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Let's Call the Whole Thing Off

Josh Cooke and Marla Sokoloff in the tiresome wedding comedy with a
Josh Cooke and Marla Sokoloff in the tiresome wedding comedy with a "24"-style formula and a bride who threatens to go nuclear. (By Neal Karen -- Abc)

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By Teresa Wiltz
Washington Post Staff Writer
Tuesday, November 28, 2006

ABC's "Big Day" is a little sitcom with big aspirations, so its creators aren't afraid to steal from their betters who have gone before them. First the conceit: The series is based on the events of one wedding day -- a rip-off of "24." (If, that is, Jack Bauer were the committing type and his show lasted a half-hour.)

Then there's the look: Everything's shot in hand-held camera style, casting Southern Cali suburbia in a gauzy Day-Glo, a la Wisteria Lane. And then there are the familiar gags: A randy wedding guest hooks up with slutty sister of the bride ("Wedding Crashers"). The boombox held aloft to demonstrate undying love and fealty ("Say Anything"). Not to mention bits from an old Chevy Chase movie and the general hijacking of wedding-day high jinks from "Father of the Bride" (of the Steve Martin, not Spencer Tracy, provenance).

"Big Day," written by the married team of Josh Goldsmith and Cathy Yuspa, doesn't have an original bone in its carefully constructed body, which would be a pardonable offense if it were actually funny. Which, alas, it is not.

It begins at 8 a.m., the morning of the wedding of Alice (Marla Sokoloff) and Danny (Josh Cooke), a pretty pair with a penchant for pouting. So what if Danny, a camp counselor, doesn't have health insurance or a gig that Alice's dad (Kurt Fuller) approves of? (We don't learn if Alice is gainfully employed or not.) So what if Alice forced Danny to include her still-besotted ex in the wedding party? Or that Alice's mom (the always excellent Wendie Malick) is a control freak, but still hot in that older-woman way, and Danny may have "inappropriate feelings" for her?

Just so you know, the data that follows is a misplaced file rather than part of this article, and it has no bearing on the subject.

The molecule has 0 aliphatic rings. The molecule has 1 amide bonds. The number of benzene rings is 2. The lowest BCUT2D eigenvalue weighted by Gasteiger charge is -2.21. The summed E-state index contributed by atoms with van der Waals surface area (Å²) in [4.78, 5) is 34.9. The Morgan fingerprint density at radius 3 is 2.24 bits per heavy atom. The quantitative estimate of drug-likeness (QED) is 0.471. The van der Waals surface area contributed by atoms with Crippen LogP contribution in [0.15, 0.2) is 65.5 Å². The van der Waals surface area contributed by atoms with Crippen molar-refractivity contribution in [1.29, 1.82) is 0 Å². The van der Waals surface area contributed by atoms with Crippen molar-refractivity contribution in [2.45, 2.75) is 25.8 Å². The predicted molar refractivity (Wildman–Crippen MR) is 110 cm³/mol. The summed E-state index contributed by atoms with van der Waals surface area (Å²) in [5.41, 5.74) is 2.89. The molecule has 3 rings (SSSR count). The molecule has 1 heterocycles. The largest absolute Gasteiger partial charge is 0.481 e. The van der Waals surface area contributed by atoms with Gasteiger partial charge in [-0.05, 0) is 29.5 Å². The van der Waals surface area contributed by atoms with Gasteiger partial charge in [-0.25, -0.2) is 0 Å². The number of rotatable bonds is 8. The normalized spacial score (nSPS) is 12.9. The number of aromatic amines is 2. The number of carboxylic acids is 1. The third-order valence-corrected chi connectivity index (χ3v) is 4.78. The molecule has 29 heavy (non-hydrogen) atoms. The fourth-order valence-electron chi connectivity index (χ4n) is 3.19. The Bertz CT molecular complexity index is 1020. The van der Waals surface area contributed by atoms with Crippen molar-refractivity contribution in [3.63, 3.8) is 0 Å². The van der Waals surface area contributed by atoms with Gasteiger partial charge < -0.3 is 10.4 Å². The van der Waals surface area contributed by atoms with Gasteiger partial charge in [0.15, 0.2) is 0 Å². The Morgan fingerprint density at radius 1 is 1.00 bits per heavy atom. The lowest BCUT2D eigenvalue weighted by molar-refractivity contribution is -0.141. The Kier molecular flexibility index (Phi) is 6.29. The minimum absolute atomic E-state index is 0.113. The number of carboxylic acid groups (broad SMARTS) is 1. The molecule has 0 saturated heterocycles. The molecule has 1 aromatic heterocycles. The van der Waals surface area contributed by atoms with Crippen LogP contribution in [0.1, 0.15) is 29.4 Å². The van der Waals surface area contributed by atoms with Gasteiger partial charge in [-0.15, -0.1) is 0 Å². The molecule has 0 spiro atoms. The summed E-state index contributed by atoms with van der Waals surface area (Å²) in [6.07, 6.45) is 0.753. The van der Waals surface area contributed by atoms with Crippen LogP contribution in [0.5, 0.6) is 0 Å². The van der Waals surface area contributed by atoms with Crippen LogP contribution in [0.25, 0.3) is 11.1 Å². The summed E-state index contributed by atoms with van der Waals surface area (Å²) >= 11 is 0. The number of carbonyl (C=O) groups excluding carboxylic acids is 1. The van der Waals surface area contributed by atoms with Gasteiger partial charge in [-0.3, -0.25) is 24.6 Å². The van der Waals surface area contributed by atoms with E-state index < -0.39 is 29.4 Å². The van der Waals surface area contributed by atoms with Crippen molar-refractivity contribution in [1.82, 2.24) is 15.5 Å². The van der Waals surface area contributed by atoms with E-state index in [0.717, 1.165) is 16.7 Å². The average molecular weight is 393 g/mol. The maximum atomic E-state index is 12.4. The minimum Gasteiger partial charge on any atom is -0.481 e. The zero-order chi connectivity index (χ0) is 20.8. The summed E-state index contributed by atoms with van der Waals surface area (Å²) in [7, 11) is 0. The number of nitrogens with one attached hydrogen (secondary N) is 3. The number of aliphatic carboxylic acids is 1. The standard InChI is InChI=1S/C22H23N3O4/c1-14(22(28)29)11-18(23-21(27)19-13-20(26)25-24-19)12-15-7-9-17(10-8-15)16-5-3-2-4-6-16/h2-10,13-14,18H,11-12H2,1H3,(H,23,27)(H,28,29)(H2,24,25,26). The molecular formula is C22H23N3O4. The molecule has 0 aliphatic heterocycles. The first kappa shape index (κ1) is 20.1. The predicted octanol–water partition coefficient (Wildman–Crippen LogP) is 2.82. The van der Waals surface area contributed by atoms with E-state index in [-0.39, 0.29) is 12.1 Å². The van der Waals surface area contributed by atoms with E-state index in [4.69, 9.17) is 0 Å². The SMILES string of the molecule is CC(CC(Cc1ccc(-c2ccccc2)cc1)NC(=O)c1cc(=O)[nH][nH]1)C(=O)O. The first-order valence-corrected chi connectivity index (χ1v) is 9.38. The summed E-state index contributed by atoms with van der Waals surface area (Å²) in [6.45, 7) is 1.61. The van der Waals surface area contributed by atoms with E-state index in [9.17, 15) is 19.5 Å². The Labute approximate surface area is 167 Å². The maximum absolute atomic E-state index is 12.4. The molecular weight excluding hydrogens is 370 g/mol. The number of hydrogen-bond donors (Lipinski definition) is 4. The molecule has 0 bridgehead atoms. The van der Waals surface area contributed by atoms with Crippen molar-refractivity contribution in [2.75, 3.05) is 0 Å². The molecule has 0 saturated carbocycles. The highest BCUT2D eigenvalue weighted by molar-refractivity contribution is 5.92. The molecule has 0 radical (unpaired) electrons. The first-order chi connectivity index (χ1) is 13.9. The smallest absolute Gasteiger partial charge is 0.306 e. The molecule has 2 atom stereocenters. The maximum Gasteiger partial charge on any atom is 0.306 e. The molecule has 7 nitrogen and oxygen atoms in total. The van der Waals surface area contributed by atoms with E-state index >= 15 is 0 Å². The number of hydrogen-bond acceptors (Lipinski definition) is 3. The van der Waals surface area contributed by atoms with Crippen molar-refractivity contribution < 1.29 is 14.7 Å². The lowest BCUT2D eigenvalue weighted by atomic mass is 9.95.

They're in love! What could possibly go wrong?

"I love you a lot, and we are 10 hours away from getting married," Alice says. "But if anything goes wrong before then, I think I could snap in a pretty scary way."

Presumably this means viewers can count on at least 10 episodes to stretch out the chaos until Alice and Danny finally make it down the aisle, providing the viewer with plenty of opportunities to watch Alice snap in said scary way. Problem is, you can call the pitfalls before they actually befall Danny and Alice. The bits practically announce themselves with a bullhorn: Alice and her mother have a screech-off over proletarian Caesar salad vs. highfalutin baby greens with pear vinaigrette. Danny's best man loses his contacts! (Don't ask.) Watch him trip down stairs and bump into things. Again. And again. And again.

The frenzy is piled on to dizzying effect -- wacky wedding planner! secretly gay friend with the hots for the groom! the photographer who gets hit by a truck! -- so much so that you can see the writers behind the curtain whipping themselves into a froth at their keyboards.

There's a craft to comedy, a symphony of timing, one-liners and sight gags. "Big Day" never gets beyond feeling like an overconfident garage band mashing out cover songs.

Big Day (30 minutes) debuts tonight at 9 on Channel 7.


© 2006 The Washington Post Company

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